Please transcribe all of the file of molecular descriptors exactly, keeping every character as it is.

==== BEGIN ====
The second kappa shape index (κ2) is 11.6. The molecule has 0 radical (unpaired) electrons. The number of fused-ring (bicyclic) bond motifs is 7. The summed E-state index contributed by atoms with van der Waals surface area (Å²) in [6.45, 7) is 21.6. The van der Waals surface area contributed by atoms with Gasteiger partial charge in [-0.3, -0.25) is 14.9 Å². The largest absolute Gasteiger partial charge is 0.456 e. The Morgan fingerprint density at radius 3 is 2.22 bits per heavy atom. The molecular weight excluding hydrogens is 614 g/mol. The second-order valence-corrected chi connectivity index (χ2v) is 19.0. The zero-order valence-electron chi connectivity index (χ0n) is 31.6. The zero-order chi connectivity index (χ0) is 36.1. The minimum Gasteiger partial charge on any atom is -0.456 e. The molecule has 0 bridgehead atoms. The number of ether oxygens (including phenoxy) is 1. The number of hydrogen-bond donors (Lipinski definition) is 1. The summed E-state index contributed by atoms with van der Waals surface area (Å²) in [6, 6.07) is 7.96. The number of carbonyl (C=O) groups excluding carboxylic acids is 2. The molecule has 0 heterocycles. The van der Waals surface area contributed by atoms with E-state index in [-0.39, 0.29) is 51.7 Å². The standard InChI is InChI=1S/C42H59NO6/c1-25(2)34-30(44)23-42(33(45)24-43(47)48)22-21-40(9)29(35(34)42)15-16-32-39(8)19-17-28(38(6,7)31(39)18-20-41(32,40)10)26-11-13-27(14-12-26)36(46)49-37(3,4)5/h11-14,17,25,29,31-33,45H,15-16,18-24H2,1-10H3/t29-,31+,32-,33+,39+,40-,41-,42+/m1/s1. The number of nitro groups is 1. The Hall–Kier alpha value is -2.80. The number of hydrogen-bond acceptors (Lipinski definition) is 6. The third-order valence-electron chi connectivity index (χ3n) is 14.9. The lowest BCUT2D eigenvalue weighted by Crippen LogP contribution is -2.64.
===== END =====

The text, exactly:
The second kappa shape index (κ2) is 11.6. The molecule has 0 radical (unpaired) electrons. The number of fused-ring (bicyclic) bond motifs is 7. The summed E-state index contributed by atoms with van der Waals surface area (Å²) in [6.45, 7) is 21.6. The van der Waals surface area contributed by atoms with Gasteiger partial charge in [-0.3, -0.25) is 14.9 Å². The largest absolute Gasteiger partial charge is 0.456 e. The Morgan fingerprint density at radius 3 is 2.22 bits per heavy atom. The molecular weight excluding hydrogens is 614 g/mol. The second-order valence-corrected chi connectivity index (χ2v) is 19.0. The zero-order valence-electron chi connectivity index (χ0n) is 31.6. The zero-order chi connectivity index (χ0) is 36.1. The minimum Gasteiger partial charge on any atom is -0.456 e. The molecule has 0 bridgehead atoms. The number of ether oxygens (including phenoxy) is 1. The number of hydrogen-bond donors (Lipinski definition) is 1. The summed E-state index contributed by atoms with van der Waals surface area (Å²) in [6, 6.07) is 7.96. The number of carbonyl (C=O) groups excluding carboxylic acids is 2. The molecule has 0 heterocycles. The van der Waals surface area contributed by atoms with E-state index in [-0.39, 0.29) is 51.7 Å². The standard InChI is InChI=1S/C42H59NO6/c1-25(2)34-30(44)23-42(33(45)24-43(47)48)22-21-40(9)29(35(34)42)15-16-32-39(8)19-17-28(38(6,7)31(39)18-20-41(32,40)10)26-11-13-27(14-12-26)36(46)49-37(3,4)5/h11-14,17,25,29,31-33,45H,15-16,18-24H2,1-10H3/t29-,31+,32-,33+,39+,40-,41-,42+/m1/s1. The number of nitro groups is 1. The Hall–Kier alpha value is -2.80. The number of hydrogen-bond acceptors (Lipinski definition) is 6. The third-order valence-electron chi connectivity index (χ3n) is 14.9. The lowest BCUT2D eigenvalue weighted by Crippen LogP contribution is -2.64.